The DOs and DON'Ts of a Truly Green Wedding
Green weddings have been trending for years now, both in the sense of floral greenery and what’s healthy for the planet. If you want a truly green wedding, it’s not just about throwing some fern leaves around, there are lots of dos and don’ts when it comes to sustainability. If having an environmentally friendly ceremony is important to you, here are five things to avoid and five things to focus on.
Do: sustainable wedding rings
Right from the start, if you’re environmentally conscious, the best thing to do is tell your partner you want to avoid diamonds or anything that was un sustainability mined. There are great options with lab-made diamonds or more conflict-free stones. The best thing to do is use a family heirloom if possible.
Don’t: send invitations on non-recyclable paper
After popping the question and planning the eco-friendly wedding of your dreams, the first thing your guests will see are the invites. Don’t be wasteful and choose a heavy and non recyclable card stock. If you choose paper invites, opt for partially recycled stationery, or better yet, send online invites! More and more couples are going digital and saving on paper and postage.
Do: find a vendor that uses local or vegetarian options
One of the biggest areas of waste for weddings relates to food. A few things you can do is make sure your menu is as waste free as possible. That means choosing locally sourced foods that cut down on transport emissions and on vegetarian or vegan options which cut out excessive livestock CO2 waste.
Don’t : let vendors throw away excess food
Even if you do your best to make sure the menu is as green as possible, weddings are notorious for throwing away leftover food. Speak to your vendor in advance, bring in lots of Tupperware, and ask for all leftovers to go to you. Then you can freeze them, share them, or donate them, as you please!
Do: use natural settings or reuse decor
An outdoor setting and a stunning sunset go a long way when it comes to wedding photos. Don’t waste resources on disposable wedding decor, all those signs and banners and balloons end up in the trash, so choose more durable or meaningful decoration. My partner and I chose memorabilia from our travels as decor and stacked books from our home library. At the end of the ceremony everything went back on the shelf and nothing went to waste. Another great idea is to buy or rent decor from previous weddings.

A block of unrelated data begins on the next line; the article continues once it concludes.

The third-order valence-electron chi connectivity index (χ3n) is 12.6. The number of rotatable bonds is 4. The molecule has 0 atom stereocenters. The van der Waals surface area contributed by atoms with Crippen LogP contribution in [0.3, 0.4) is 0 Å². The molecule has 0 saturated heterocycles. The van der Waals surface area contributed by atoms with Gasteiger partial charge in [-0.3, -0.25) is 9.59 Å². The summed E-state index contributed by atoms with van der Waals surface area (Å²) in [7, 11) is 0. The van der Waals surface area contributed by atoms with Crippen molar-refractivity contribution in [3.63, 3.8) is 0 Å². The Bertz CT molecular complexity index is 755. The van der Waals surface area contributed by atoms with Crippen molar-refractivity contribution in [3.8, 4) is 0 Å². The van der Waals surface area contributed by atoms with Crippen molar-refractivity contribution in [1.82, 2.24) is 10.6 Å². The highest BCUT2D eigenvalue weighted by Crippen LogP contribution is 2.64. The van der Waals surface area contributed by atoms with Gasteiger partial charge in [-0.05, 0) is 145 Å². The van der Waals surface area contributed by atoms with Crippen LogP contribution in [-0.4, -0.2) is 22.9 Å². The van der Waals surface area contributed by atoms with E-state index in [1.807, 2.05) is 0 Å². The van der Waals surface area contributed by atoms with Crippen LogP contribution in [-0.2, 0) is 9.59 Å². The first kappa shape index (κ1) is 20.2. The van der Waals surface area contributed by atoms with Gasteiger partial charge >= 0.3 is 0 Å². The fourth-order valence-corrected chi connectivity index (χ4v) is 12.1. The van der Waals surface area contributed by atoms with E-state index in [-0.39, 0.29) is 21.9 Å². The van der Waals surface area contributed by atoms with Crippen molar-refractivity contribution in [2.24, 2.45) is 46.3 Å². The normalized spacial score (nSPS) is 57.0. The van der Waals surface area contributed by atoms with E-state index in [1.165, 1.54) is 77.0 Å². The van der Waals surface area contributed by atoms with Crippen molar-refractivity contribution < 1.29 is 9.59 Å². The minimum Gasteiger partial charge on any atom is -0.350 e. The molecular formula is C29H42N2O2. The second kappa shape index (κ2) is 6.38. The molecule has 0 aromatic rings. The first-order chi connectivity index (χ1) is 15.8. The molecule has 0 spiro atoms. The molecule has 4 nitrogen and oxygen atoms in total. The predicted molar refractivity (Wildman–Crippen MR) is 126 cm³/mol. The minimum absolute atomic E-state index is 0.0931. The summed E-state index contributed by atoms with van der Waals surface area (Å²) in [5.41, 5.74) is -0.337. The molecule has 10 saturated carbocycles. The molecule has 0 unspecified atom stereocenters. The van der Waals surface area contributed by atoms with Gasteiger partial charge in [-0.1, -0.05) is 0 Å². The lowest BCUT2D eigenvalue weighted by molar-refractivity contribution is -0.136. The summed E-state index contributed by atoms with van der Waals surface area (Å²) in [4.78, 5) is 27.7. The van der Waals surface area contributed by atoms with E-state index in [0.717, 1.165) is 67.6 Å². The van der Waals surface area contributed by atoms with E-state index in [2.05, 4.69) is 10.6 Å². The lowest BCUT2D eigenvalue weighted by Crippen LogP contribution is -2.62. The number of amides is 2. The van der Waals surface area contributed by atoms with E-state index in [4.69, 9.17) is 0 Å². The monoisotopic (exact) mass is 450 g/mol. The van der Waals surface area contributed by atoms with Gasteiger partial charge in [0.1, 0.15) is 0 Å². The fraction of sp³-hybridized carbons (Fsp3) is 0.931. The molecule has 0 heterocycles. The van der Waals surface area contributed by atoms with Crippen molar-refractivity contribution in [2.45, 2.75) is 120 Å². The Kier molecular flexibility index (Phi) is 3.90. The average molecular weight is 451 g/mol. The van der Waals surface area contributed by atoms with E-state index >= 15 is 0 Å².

Don’t: go overboard with registry gifts
Most couples get married after living together, so the need for a registry including bedsheets, luggage and cookware is a bit outdated. If you skip the registry altogether or limit it to a honeymoon collection or something more cash focused, guests save on wrapping and shipping and you won’t receive anything that might collect dust in your closet.
Do: let friends and family take home some flowers
Other than leftover food, you’ll also be left with a lot of flowers. Make sure to spread the love and gift your flowers to members of the wedding party or choose a winner from each table to take home the centrepieces. Enjoy the flowers in your home until it’s time to take them out to the compost, or press and preserve them as a wedding souvenir.
Don’t: choose cut flowers from outside your region
If you really want red roses, they come at a price, and we aren’t talking about your budget. Many roses are grown and shipped in South America, so its not only costly but harmful to the environment to source flowers from another continent. Ask your florist about locally sourced flowers and greenery and choose more wildflowers or even potted plants.
Do: offer consumable thank you gifts
It’s always nice to give your guests a parting gift, but given the excess of wrapping (not to mention the inevitable waste of buying a generic gift for all your guests), choose something simple and consumable. A friend of mine offered homemade spaghetti sauce in mason jars. We offered handmade wine. Another trend is to give guests a paper bag and let them load up on sweets to take home. Either way, make sure nothing ends up in the trash.
Don’t: forget about your wedding attire
Last but not least, once the wedding is over, don’t let your wedding attire get musty in your closet. Rentals are great ways to reduce the number of suits and gowns bought and worn for one day only, but if you did purchase something, consider renting it out, selling it or donating it so it can have a second, third or even fourth life.